Their motivation is often different to that of a man, and life events, having children or the loss of a loved one, drives women to think more about their own finances whereas, for their male counterparts, it is usually financial events such as new jobs or salary increases.
“May we be them…”
Look around our sector. Would you say it is overrun by women? It has much improved over the past few years, but we still have a long way to go before we can say that our industry is truly gender diverse and represents a good cross-section of society.
The refreshing thing is that we are starting to see younger women join our sector. I have seen this across all roles in the protection industry, from admin to marketing and right through to fully qualified advisers.
This is helping to highlight different sections of society that we can support, along with fresh ideas on how to get our message across. My LinkedIn feed is increasingly becoming more female and fun and I, for one, am here for it.
I have seen so many female advisers embrace social media to get the protection message spread as far as they can, tackling not just the issue of covering more women but also more young people.
Female advisers will understand first-hand why their customers need the cover and can focus in on certain demographics, like working mums or low-income families, to target those that need it most.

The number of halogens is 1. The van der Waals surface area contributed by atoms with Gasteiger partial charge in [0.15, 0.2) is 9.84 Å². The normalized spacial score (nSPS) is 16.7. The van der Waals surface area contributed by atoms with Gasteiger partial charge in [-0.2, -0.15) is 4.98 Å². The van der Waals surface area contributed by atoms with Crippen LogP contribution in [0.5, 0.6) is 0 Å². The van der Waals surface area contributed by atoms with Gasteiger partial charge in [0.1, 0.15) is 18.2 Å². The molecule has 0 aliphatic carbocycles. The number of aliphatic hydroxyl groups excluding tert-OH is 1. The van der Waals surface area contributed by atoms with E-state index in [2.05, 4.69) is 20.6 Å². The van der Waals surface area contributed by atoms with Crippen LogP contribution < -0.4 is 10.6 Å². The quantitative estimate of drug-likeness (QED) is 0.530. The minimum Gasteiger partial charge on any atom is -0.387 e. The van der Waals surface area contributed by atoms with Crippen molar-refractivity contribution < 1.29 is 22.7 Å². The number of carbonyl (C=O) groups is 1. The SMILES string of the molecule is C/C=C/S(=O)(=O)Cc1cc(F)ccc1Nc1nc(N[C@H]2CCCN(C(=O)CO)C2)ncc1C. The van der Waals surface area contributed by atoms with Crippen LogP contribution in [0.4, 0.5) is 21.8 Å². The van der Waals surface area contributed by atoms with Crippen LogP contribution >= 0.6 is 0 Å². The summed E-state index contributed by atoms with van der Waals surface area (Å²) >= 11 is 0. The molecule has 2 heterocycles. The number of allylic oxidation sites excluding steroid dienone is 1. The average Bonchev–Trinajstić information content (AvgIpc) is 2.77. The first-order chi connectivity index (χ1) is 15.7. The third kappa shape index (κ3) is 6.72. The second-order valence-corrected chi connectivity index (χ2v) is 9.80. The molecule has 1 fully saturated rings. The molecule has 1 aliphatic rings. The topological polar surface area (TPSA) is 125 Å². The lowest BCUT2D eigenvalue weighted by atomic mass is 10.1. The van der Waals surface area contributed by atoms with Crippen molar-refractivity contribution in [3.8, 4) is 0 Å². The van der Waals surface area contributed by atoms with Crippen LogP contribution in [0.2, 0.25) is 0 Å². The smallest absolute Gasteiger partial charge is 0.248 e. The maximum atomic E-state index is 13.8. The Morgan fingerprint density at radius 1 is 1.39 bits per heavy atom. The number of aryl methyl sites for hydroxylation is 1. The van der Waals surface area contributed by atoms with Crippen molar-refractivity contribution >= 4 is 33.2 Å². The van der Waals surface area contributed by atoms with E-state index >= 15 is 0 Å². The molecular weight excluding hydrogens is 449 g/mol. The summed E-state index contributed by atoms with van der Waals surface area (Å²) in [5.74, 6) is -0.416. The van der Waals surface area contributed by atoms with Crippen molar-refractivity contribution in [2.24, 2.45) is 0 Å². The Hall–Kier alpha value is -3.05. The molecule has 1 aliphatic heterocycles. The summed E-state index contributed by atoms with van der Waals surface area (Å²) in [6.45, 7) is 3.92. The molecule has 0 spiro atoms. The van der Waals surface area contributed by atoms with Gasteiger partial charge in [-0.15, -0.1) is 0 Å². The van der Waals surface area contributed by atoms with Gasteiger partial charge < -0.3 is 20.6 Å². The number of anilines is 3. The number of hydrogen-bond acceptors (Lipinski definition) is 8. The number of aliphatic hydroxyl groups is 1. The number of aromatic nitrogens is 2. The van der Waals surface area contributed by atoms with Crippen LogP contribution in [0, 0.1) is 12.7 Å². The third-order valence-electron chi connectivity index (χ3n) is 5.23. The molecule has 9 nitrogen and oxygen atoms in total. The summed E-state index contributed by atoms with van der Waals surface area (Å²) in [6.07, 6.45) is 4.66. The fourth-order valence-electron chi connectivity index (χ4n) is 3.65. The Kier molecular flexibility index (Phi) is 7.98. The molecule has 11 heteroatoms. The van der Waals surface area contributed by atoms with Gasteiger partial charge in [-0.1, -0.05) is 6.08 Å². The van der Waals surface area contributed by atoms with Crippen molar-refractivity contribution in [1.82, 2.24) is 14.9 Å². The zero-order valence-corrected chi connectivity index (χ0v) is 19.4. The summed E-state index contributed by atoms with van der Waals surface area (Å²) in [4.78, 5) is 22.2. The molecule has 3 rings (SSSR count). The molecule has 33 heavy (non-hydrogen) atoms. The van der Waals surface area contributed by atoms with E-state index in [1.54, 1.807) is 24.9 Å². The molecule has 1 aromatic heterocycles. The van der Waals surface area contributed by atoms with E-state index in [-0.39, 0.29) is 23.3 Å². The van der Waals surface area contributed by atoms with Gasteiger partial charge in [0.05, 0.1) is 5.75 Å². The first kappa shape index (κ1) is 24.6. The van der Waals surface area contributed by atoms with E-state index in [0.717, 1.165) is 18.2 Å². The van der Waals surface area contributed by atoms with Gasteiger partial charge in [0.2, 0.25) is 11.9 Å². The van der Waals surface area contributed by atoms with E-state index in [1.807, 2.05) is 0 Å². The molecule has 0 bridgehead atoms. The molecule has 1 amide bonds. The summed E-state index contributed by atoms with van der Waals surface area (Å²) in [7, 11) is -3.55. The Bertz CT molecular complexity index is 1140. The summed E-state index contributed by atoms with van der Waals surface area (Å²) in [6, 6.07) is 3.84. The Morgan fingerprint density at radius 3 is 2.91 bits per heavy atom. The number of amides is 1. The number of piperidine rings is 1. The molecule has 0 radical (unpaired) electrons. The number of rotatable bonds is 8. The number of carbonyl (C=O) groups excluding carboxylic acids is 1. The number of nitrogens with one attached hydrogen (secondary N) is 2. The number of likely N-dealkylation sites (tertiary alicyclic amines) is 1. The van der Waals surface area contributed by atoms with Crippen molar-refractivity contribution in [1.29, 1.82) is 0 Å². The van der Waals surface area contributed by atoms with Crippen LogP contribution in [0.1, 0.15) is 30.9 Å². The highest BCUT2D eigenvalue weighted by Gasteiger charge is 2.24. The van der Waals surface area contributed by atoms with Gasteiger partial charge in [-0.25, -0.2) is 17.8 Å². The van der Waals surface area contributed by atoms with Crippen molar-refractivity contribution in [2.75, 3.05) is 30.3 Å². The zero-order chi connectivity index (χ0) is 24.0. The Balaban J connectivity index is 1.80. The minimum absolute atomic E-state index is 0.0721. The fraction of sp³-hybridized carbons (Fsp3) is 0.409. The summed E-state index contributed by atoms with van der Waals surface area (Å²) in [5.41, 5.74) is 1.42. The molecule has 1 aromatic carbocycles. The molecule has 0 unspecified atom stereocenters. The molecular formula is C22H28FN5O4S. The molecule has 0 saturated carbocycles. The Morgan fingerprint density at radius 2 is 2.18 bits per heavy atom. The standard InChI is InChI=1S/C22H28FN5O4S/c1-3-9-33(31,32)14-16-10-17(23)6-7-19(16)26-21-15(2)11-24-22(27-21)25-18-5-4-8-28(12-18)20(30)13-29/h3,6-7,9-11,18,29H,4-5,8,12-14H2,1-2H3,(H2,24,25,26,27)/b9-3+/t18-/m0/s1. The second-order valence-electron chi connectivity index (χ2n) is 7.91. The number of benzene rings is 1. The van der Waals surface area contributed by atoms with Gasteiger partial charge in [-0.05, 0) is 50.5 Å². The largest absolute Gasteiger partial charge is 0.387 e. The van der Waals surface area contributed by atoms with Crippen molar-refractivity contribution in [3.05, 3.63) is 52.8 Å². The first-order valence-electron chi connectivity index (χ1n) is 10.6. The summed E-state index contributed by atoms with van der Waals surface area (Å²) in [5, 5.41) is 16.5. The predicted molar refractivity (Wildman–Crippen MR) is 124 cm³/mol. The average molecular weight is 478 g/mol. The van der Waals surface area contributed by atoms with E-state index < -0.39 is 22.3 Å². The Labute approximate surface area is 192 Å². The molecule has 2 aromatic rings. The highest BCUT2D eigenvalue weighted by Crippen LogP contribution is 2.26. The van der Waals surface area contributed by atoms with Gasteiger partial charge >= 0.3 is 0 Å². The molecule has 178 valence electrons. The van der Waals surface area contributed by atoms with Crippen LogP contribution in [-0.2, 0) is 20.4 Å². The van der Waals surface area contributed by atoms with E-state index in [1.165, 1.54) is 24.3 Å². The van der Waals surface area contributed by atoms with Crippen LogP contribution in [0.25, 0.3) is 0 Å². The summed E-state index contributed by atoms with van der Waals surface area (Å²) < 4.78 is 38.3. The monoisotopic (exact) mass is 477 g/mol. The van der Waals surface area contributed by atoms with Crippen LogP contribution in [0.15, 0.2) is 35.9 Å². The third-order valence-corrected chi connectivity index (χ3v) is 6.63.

Having more female advisers also means that, as an industry, we will be able to get through the underwriting requirements a lot quicker and slicker with first-hand knowledge of the circumstances and experiences that customer may have had.
They will be able to take the soft facts that a customer has given them and turn it in to a proposal that not only fits their needs, but with an insurer that compliments them.
Looking at some of the products and propositions we already have can start to enhance our conversations with potential customers, starting with income protection. There is no one, of working age in employment, that should not have it.
As a young woman in her first job, even though I was still living at home, I still had a car, a mobile phone and a holiday habit to pay for. The bank of mum and dad cannot continue to pay out indefinitely if you are off work due to accident, sickness, illness, or injury.
Even renting my first apartment and then buying my first home meant I needed an even bigger financial safety net, so I understood income protection was non-negotiable.